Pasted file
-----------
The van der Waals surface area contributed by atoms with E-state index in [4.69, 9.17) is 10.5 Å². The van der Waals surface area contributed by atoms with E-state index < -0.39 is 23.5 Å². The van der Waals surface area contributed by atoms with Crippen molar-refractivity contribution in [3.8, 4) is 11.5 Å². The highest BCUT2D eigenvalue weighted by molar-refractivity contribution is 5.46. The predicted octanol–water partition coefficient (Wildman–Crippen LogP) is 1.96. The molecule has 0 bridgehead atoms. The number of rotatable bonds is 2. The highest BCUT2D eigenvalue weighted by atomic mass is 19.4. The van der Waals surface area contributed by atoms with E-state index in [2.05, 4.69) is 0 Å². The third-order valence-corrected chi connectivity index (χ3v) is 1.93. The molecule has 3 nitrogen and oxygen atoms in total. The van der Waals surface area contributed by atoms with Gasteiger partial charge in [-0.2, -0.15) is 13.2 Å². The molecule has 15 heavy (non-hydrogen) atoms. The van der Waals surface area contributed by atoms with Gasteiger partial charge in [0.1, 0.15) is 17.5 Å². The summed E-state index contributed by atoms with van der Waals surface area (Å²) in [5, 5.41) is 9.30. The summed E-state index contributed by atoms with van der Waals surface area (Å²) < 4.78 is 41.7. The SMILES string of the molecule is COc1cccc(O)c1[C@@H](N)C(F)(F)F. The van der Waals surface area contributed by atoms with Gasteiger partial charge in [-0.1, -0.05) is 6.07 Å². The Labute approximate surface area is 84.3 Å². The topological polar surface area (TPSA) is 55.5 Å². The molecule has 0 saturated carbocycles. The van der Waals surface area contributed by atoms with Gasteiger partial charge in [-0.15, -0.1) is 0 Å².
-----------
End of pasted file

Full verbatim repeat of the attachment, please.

The van der Waals surface area contributed by atoms with E-state index in [4.69, 9.17) is 10.5 Å². The van der Waals surface area contributed by atoms with E-state index < -0.39 is 23.5 Å². The van der Waals surface area contributed by atoms with Crippen molar-refractivity contribution in [3.8, 4) is 11.5 Å². The highest BCUT2D eigenvalue weighted by molar-refractivity contribution is 5.46. The predicted octanol–water partition coefficient (Wildman–Crippen LogP) is 1.96. The molecule has 0 bridgehead atoms. The number of rotatable bonds is 2. The highest BCUT2D eigenvalue weighted by atomic mass is 19.4. The van der Waals surface area contributed by atoms with E-state index in [2.05, 4.69) is 0 Å². The third-order valence-corrected chi connectivity index (χ3v) is 1.93. The molecule has 3 nitrogen and oxygen atoms in total. The van der Waals surface area contributed by atoms with Gasteiger partial charge in [-0.2, -0.15) is 13.2 Å². The molecule has 15 heavy (non-hydrogen) atoms. The van der Waals surface area contributed by atoms with Gasteiger partial charge in [0.1, 0.15) is 17.5 Å². The summed E-state index contributed by atoms with van der Waals surface area (Å²) in [5, 5.41) is 9.30. The summed E-state index contributed by atoms with van der Waals surface area (Å²) < 4.78 is 41.7. The SMILES string of the molecule is COc1cccc(O)c1[C@@H](N)C(F)(F)F. The van der Waals surface area contributed by atoms with Gasteiger partial charge in [-0.1, -0.05) is 6.07 Å². The Labute approximate surface area is 84.3 Å². The topological polar surface area (TPSA) is 55.5 Å². The molecule has 0 saturated carbocycles. The van der Waals surface area contributed by atoms with Gasteiger partial charge in [-0.15, -0.1) is 0 Å².